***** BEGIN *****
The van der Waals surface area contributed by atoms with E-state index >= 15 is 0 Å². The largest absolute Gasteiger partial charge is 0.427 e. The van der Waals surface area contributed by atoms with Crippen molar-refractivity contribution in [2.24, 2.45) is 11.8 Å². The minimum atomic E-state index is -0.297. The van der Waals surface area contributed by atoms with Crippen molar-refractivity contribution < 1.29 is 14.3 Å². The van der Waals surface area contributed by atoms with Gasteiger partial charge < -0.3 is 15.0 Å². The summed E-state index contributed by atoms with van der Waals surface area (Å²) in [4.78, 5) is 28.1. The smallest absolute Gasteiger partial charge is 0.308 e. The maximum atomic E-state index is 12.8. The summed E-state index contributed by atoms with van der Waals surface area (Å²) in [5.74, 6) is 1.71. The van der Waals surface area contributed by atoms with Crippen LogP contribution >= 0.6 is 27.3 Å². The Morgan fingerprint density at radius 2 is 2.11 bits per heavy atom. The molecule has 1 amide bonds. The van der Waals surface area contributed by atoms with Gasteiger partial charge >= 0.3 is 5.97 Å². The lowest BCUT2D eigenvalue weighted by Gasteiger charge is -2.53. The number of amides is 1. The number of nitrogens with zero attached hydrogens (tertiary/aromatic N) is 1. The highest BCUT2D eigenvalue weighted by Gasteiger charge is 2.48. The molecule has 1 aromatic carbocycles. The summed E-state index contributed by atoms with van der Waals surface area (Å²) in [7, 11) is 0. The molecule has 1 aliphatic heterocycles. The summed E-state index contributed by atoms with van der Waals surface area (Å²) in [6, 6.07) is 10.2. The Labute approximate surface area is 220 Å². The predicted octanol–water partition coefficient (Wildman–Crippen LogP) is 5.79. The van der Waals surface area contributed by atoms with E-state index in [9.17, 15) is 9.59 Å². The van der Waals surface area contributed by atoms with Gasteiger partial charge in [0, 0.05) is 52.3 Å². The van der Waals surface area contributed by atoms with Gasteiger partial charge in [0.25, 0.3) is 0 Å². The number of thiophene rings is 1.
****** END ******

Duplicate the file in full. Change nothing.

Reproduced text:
The van der Waals surface area contributed by atoms with E-state index >= 15 is 0 Å². The largest absolute Gasteiger partial charge is 0.427 e. The van der Waals surface area contributed by atoms with Crippen molar-refractivity contribution in [2.24, 2.45) is 11.8 Å². The minimum atomic E-state index is -0.297. The van der Waals surface area contributed by atoms with Crippen molar-refractivity contribution < 1.29 is 14.3 Å². The van der Waals surface area contributed by atoms with Gasteiger partial charge < -0.3 is 15.0 Å². The summed E-state index contributed by atoms with van der Waals surface area (Å²) in [4.78, 5) is 28.1. The smallest absolute Gasteiger partial charge is 0.308 e. The maximum atomic E-state index is 12.8. The summed E-state index contributed by atoms with van der Waals surface area (Å²) in [5.74, 6) is 1.71. The van der Waals surface area contributed by atoms with Crippen LogP contribution >= 0.6 is 27.3 Å². The Morgan fingerprint density at radius 2 is 2.11 bits per heavy atom. The molecule has 1 amide bonds. The van der Waals surface area contributed by atoms with Gasteiger partial charge >= 0.3 is 5.97 Å². The lowest BCUT2D eigenvalue weighted by Gasteiger charge is -2.53. The number of amides is 1. The number of nitrogens with zero attached hydrogens (tertiary/aromatic N) is 1. The highest BCUT2D eigenvalue weighted by Gasteiger charge is 2.48. The molecule has 1 aromatic carbocycles. The summed E-state index contributed by atoms with van der Waals surface area (Å²) in [7, 11) is 0. The molecule has 1 aliphatic heterocycles. The summed E-state index contributed by atoms with van der Waals surface area (Å²) in [6, 6.07) is 10.2. The Labute approximate surface area is 220 Å². The predicted octanol–water partition coefficient (Wildman–Crippen LogP) is 5.79. The van der Waals surface area contributed by atoms with E-state index in [9.17, 15) is 9.59 Å². The van der Waals surface area contributed by atoms with Gasteiger partial charge in [0, 0.05) is 52.3 Å². The van der Waals surface area contributed by atoms with Gasteiger partial charge in [0.25, 0.3) is 0 Å². The number of thiophene rings is 1.